Mazda believes it could extract more power and torque from its award-winning Renesis rotary engine without the help of turbo- or superchargers and build lighter and smoother conventional engines.

Mazda believes it could extract more power and torque from its award-winning Renesis rotary engine without the help of turbo- or superchargers and build lighter and smoother conventional engines.

CARtoday.com reported last week that the Mazda Renesis rotary engine, as fitted to the RX-8 sportscar, won the International Engine of the Year Award of 2003. The panel consisted of 50 judges, representing 22 countries, including CAR magazine’s technical editor, Jake Venter.

In naming the rotary engine, the panel said the design was smooth and had a great willingness to rev. “Gloriously unconventional, super smooth, compact, light and different, the Mazda rotary is something rare, a true piece of automotive art. Also, a triumph of conviction and perseverance for the motivated team at Mazda,” said judge Peter Nunn.

Nobuhiro Hayama, the general manager of engine development at Mazda, said the RX-8’s engine had been earmarked for a larger two-door coupe and that work was underway to further develop the powerplant.

"We want to develop more torque and refinement without using a turbocharger or supercharged system," he said. This can be done by modifying the rotor sealing systems, improving the efficiency of combustion and the fuel-air mixing, and by revising the ignition. The building of a next-generation prototype will start at the end of this year.

"We are committed in the long term to the rotary engine. Renesis has much potential," he added.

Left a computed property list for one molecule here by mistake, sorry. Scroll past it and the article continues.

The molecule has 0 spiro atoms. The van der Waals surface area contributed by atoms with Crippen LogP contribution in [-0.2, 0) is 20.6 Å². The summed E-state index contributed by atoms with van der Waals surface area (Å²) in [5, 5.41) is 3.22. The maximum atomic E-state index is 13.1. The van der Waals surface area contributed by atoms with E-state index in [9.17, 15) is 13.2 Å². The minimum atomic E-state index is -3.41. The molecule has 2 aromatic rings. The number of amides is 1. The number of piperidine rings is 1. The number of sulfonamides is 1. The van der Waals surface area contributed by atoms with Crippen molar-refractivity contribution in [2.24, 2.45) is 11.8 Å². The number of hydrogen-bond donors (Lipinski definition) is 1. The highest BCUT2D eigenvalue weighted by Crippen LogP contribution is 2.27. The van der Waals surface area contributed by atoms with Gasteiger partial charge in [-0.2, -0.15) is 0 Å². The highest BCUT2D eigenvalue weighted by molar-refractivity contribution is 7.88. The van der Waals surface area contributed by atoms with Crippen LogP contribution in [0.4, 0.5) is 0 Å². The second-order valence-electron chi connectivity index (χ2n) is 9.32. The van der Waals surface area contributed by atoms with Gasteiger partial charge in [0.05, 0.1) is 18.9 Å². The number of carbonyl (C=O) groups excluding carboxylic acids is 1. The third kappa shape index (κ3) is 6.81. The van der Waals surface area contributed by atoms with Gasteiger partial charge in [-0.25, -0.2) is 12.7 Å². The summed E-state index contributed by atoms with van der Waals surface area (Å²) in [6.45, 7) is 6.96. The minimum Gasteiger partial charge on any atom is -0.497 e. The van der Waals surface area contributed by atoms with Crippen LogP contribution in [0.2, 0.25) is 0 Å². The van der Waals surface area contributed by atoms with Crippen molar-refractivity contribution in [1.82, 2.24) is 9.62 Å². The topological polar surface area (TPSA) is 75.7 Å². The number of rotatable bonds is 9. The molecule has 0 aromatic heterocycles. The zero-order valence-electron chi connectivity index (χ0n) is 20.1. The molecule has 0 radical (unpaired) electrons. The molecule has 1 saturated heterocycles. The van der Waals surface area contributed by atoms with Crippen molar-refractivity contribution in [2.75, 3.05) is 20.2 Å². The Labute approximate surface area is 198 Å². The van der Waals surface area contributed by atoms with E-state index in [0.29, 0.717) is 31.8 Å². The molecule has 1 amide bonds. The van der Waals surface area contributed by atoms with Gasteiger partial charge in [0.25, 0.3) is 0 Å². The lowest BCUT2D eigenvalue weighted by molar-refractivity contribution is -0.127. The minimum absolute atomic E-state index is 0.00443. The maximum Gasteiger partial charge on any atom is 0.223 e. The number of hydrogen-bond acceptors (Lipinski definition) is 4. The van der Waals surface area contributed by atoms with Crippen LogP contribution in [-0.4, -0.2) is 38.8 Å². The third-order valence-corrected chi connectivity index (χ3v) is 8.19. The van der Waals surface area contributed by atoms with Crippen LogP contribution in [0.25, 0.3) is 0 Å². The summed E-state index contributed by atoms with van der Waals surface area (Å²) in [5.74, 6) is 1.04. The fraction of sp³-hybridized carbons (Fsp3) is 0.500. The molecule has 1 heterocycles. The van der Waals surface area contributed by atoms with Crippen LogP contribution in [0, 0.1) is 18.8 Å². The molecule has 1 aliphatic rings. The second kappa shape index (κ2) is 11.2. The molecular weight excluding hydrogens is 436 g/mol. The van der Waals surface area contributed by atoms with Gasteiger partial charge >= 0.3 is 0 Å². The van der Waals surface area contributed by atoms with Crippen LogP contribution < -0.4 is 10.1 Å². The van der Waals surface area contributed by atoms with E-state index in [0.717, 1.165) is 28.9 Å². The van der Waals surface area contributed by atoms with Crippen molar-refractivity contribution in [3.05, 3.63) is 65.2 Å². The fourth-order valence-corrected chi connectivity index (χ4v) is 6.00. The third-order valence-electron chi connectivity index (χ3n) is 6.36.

According to , Mazda's perseverance with the rotary engine configuration has proved helpful to the development of conventional engines, especially in designing engines with compact blocks and 50:50 weight distribution. The RX-8 project is believed to have taught the engineers a lot about mid-mounting of an engine.

"Mazda’s new “normal” engines will be very small," said Hayama. “The next generation of Mazda engines will also be lighter, with significant improvements in NVH (noise, vibration, harshness).

"Today's reciprocal engine, when revving over 5 000 rpm, has bad vibration, but our new small T4 engine will be very smooth and have linear characteristics", he added. “Though we cannot reach rotary levels of refinement, we are trying to improve."

But could the Renesis engine find its way into other marques’ models - such as cars built by the Ford Motor Company’s subsidiaries?

"Only conventional engines are shared (with other Ford brands)," he said. "Only Mazda can produce the rotary engine, but it is lonely (being the engineers of such a project)... if Ford asked for the use of the rotary engine, I would object, because the rotary engine has to be only for Mazda."

Original article from Car